Sunspots (Part 1)
Ho Lin
[Total Pages: 20]
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The last time he had seen real stars, so many ages ago, he had nearly died. For the first four years of his life he had known both day and night, loved the children's storybook in which the sun waved good-bye as it sank below the horizon over successive pages and the moon celebrated its own arrival with a wink and an upraised hand (a gloved hand, the moon's hands were always gloved, like a gentleman about town). And so it went until the summer of his fourth year, on an unremarkable evening, when he dangled his legs off the front stoop of his family's apartment building that served as a porch, and watched the sun fall. And as soon as the first pinpricks of stars emerged in the still-aquamarine sky, he felt his chest constrict, as if someone was pressing hard there, then still harder. He was the sky and the stars were stress points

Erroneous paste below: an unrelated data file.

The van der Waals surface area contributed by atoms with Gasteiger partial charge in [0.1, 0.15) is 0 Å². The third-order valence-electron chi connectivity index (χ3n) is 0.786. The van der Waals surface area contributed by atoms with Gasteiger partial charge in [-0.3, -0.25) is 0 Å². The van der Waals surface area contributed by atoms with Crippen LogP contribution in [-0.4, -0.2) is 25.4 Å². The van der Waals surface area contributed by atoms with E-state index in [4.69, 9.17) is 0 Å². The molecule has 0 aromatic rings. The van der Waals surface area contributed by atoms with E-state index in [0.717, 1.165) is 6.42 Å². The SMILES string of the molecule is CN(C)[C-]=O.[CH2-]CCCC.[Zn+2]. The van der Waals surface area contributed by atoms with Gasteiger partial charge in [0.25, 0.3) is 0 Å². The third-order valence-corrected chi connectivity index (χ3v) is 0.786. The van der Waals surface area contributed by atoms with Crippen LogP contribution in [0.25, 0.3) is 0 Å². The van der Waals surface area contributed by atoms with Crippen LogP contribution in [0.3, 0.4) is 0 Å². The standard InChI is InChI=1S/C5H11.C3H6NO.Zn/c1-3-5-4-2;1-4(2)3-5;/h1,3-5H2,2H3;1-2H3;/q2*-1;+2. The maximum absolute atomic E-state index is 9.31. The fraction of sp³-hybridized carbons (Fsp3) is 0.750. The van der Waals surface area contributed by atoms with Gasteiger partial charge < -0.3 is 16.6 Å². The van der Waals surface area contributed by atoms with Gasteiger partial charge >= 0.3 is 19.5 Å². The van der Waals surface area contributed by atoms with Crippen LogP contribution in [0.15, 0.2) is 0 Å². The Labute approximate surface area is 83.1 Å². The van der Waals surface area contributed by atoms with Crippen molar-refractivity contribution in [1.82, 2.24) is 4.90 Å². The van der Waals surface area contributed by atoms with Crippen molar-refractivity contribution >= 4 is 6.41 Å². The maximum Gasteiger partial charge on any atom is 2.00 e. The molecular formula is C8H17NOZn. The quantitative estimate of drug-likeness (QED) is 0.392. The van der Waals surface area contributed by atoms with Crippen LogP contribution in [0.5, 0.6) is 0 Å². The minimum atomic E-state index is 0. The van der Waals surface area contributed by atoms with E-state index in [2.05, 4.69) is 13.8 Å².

inside him, threatening to coalesce into something dense and virulent. The next thing he remembered was awakening in a clinic, respirator clamped over his mouth, doctors with luxurious beards and bad teeth fussing over him.

His condition lacked unanimous diagnosis. When morning came he was weak, his limbs like noodles, and when evening returned the same symptoms reasserted themselves with doubled force, and this time his body broke into a rash, whole whirlpools of angry red and pink marring his skin. It was suggested that he be kept in daylight for as long as possible while treatments were conducted, but the notion was only taken seriously when a young internist given to fanciful thinking suggested placing him on the next cross-continental cargo plane, the one that remained in perpetual sunshine during its 24-hour voyage